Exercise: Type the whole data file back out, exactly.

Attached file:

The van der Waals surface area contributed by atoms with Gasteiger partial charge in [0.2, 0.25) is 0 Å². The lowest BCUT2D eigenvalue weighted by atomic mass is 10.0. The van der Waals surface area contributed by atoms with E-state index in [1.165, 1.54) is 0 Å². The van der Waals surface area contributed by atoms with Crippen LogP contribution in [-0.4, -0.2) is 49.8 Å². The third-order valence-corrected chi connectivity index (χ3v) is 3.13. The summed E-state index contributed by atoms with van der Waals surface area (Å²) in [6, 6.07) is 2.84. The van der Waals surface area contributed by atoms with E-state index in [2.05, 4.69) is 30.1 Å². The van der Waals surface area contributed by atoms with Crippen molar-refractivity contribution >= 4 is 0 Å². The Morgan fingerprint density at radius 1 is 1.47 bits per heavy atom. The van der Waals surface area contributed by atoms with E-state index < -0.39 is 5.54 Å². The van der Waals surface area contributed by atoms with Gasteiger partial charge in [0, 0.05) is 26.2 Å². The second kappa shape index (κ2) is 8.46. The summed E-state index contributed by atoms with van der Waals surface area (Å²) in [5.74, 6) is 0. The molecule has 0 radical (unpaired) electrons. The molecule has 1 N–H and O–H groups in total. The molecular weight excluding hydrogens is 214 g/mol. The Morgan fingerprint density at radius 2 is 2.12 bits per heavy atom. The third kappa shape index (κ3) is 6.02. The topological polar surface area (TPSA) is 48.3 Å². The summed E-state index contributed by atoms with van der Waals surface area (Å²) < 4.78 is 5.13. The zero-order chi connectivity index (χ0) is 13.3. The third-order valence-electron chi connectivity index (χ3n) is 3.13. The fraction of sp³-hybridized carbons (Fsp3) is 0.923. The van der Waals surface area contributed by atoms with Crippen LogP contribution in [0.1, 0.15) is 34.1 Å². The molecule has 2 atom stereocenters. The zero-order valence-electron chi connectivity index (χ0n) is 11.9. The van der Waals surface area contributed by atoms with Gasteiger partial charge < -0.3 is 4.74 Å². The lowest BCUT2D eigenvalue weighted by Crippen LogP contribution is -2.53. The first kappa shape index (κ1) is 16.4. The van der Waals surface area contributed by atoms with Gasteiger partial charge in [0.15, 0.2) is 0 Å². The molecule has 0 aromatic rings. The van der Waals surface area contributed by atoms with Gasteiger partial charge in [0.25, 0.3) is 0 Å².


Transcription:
The van der Waals surface area contributed by atoms with Gasteiger partial charge in [0.2, 0.25) is 0 Å². The lowest BCUT2D eigenvalue weighted by atomic mass is 10.0. The van der Waals surface area contributed by atoms with E-state index in [1.165, 1.54) is 0 Å². The van der Waals surface area contributed by atoms with Crippen LogP contribution in [-0.4, -0.2) is 49.8 Å². The third-order valence-corrected chi connectivity index (χ3v) is 3.13. The summed E-state index contributed by atoms with van der Waals surface area (Å²) in [6, 6.07) is 2.84. The van der Waals surface area contributed by atoms with E-state index in [2.05, 4.69) is 30.1 Å². The van der Waals surface area contributed by atoms with Crippen molar-refractivity contribution >= 4 is 0 Å². The Morgan fingerprint density at radius 1 is 1.47 bits per heavy atom. The van der Waals surface area contributed by atoms with E-state index < -0.39 is 5.54 Å². The van der Waals surface area contributed by atoms with Gasteiger partial charge in [0, 0.05) is 26.2 Å². The second kappa shape index (κ2) is 8.46. The summed E-state index contributed by atoms with van der Waals surface area (Å²) in [5.74, 6) is 0. The molecule has 0 radical (unpaired) electrons. The molecule has 1 N–H and O–H groups in total. The molecular weight excluding hydrogens is 214 g/mol. The Morgan fingerprint density at radius 2 is 2.12 bits per heavy atom. The third kappa shape index (κ3) is 6.02. The topological polar surface area (TPSA) is 48.3 Å². The summed E-state index contributed by atoms with van der Waals surface area (Å²) < 4.78 is 5.13. The zero-order chi connectivity index (χ0) is 13.3. The third-order valence-electron chi connectivity index (χ3n) is 3.13. The fraction of sp³-hybridized carbons (Fsp3) is 0.923. The van der Waals surface area contributed by atoms with Crippen LogP contribution in [0.1, 0.15) is 34.1 Å². The molecule has 2 atom stereocenters. The zero-order valence-electron chi connectivity index (χ0n) is 11.9. The van der Waals surface area contributed by atoms with Gasteiger partial charge < -0.3 is 4.74 Å². The lowest BCUT2D eigenvalue weighted by Crippen LogP contribution is -2.53. The first kappa shape index (κ1) is 16.4. The van der Waals surface area contributed by atoms with Gasteiger partial charge in [0.15, 0.2) is 0 Å². The molecule has 0 aromatic rings. The van der Waals surface area contributed by atoms with Gasteiger partial charge in [0.25, 0.3) is 0 Å².